By Beatrice Whelan, Social Media and Content Specialist at Sage
We spoke to Terry Clune, founder of Connectireland about their recent initiative to bring investment to Ireland.
Hi Terry, your most recent project is ConnectIreland which was launched in March 2012. What is Connect Ireland?
ConnectIreland is a crowdsourcing inspired initiative asking individuals to use their contacts, family, friends and business connections, to identify and make introductions between ConnectIreland and overseas companies who are considering international expansion. Any individual who introduces a company that subsequently invests in Ireland and creates new jobs will receive a minimum reward from the Irish Government. For each job created the introducer will receive of €1,500 per job, up to a maximum of 100 jobs.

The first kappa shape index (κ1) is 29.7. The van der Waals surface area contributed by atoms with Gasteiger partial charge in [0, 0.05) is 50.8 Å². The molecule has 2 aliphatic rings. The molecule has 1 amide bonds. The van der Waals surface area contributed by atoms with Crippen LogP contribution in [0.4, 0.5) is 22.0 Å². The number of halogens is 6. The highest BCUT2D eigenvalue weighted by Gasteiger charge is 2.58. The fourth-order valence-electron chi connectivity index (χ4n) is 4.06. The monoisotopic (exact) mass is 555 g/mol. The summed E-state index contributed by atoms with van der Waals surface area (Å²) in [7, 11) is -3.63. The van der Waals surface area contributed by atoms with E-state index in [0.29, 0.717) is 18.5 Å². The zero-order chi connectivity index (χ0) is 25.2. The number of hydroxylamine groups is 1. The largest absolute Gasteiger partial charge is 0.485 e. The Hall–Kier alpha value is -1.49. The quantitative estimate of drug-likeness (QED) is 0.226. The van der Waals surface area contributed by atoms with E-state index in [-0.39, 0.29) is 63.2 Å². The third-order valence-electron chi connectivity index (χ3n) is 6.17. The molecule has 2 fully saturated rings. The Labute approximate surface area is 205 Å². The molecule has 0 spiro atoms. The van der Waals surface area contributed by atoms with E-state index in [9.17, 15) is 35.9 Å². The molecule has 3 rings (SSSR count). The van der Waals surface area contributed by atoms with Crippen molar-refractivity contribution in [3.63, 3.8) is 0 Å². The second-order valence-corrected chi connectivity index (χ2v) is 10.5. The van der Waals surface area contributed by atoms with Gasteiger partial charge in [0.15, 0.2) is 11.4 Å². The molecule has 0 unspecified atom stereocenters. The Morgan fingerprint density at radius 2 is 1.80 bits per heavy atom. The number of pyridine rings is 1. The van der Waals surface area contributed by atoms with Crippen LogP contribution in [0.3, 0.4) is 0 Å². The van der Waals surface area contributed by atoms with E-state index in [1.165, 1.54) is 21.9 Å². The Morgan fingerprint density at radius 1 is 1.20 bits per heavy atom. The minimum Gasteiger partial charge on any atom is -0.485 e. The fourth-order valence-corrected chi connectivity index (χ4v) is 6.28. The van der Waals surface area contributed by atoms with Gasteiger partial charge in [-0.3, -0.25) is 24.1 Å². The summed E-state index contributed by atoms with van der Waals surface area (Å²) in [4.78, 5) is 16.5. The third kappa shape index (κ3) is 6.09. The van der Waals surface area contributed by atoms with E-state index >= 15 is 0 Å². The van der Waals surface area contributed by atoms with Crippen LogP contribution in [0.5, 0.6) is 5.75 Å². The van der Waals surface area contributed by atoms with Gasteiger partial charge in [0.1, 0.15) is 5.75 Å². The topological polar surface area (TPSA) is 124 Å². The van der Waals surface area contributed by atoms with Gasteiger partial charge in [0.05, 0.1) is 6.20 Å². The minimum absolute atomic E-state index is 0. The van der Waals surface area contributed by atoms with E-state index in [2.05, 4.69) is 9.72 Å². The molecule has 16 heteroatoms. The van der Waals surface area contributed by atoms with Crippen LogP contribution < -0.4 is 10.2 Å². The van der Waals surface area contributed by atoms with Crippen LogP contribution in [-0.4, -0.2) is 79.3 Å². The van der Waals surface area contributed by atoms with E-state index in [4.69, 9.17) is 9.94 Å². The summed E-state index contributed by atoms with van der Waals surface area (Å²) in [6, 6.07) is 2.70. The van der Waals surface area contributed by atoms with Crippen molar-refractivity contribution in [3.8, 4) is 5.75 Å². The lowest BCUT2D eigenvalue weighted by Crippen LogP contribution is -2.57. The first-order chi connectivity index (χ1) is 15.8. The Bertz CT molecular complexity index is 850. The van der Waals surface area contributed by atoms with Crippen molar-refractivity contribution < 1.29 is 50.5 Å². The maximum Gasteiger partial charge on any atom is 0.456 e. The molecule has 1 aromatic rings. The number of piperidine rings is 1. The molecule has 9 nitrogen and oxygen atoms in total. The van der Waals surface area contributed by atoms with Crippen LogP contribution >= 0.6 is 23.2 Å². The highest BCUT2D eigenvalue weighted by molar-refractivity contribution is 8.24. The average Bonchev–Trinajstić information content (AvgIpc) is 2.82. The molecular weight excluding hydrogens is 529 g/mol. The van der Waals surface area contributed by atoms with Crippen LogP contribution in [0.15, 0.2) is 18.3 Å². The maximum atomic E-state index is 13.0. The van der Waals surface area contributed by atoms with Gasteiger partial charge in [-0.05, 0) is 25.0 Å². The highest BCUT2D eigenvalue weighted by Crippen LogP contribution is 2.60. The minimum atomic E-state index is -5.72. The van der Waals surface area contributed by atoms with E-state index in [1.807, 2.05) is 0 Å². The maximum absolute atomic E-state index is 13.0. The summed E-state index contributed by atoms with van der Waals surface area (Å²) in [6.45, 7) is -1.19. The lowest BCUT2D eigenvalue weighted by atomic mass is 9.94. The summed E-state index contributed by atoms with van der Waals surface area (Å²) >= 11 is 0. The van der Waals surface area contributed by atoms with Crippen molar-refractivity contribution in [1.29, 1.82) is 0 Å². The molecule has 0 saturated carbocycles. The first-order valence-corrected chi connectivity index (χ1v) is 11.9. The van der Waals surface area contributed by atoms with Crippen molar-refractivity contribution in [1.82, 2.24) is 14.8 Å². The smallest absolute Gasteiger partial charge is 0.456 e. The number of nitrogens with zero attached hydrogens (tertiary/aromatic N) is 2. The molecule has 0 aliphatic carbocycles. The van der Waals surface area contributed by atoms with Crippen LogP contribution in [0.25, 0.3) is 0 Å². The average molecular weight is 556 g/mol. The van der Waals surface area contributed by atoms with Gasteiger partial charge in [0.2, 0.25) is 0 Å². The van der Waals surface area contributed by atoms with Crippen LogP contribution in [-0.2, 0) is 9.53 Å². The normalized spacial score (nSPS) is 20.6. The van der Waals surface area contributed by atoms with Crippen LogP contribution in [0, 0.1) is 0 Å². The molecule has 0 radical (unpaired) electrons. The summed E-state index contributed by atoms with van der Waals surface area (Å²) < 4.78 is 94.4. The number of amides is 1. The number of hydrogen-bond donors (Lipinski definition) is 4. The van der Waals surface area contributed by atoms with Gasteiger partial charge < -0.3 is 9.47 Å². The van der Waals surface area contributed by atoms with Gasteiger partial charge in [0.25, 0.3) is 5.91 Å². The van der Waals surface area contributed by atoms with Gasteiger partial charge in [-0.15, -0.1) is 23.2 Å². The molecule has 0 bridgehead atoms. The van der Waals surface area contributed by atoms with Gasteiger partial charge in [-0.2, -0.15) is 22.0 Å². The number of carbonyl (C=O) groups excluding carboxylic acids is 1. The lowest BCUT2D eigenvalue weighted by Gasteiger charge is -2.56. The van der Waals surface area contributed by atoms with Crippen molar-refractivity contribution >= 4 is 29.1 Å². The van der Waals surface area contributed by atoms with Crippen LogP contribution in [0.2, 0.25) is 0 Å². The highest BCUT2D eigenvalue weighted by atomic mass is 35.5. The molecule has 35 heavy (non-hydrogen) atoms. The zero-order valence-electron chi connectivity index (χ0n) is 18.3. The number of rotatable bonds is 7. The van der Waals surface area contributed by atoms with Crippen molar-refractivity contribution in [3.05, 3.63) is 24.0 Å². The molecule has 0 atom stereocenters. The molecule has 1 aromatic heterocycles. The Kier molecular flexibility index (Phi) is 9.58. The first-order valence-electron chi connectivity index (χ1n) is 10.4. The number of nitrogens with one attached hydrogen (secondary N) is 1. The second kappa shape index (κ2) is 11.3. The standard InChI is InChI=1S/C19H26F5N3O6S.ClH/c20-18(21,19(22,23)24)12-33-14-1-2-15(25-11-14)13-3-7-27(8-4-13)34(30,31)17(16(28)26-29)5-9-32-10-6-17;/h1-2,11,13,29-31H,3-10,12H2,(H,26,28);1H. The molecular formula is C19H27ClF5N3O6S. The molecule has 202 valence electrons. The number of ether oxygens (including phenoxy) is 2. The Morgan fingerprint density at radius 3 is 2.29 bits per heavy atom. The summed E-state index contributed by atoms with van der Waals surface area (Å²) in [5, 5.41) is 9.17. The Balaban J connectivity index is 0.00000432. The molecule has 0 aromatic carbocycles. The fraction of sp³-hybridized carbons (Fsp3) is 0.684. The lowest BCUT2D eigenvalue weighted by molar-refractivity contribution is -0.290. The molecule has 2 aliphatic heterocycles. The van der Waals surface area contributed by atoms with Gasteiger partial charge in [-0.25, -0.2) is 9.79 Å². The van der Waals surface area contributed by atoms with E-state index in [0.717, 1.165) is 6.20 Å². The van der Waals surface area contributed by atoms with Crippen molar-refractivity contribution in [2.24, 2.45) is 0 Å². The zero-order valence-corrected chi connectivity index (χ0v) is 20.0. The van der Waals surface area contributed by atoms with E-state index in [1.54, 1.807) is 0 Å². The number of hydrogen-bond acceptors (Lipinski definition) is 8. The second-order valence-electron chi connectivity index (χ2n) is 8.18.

How many people have registered on the site to date?
Almost 15,000 people worldwide have visited the website and over 5,000 people have liked our inspirational YouTube video featuring Irish-American Lord of the Dance Michael Flatley, Hollywood veteran Martin Sheen and emerging young Irish actress Saoirse Ronan. We have received interest from all over the world, but in particular from North American which has traditionally been a good investor in Ireland and its people. Since our launch date on March 8th ConnectIreland has over 40 high end potential investors in its pipeline as a result of introductions made by people in Ireland and overseas. ConnectIreland is also using Twitter, Facebook and LinkedIn to inform audiences worldwide about the initiative but also to communicate good news stories about Ireland.
By Sinéad Hayes, Sales & Marketing Manager with Advent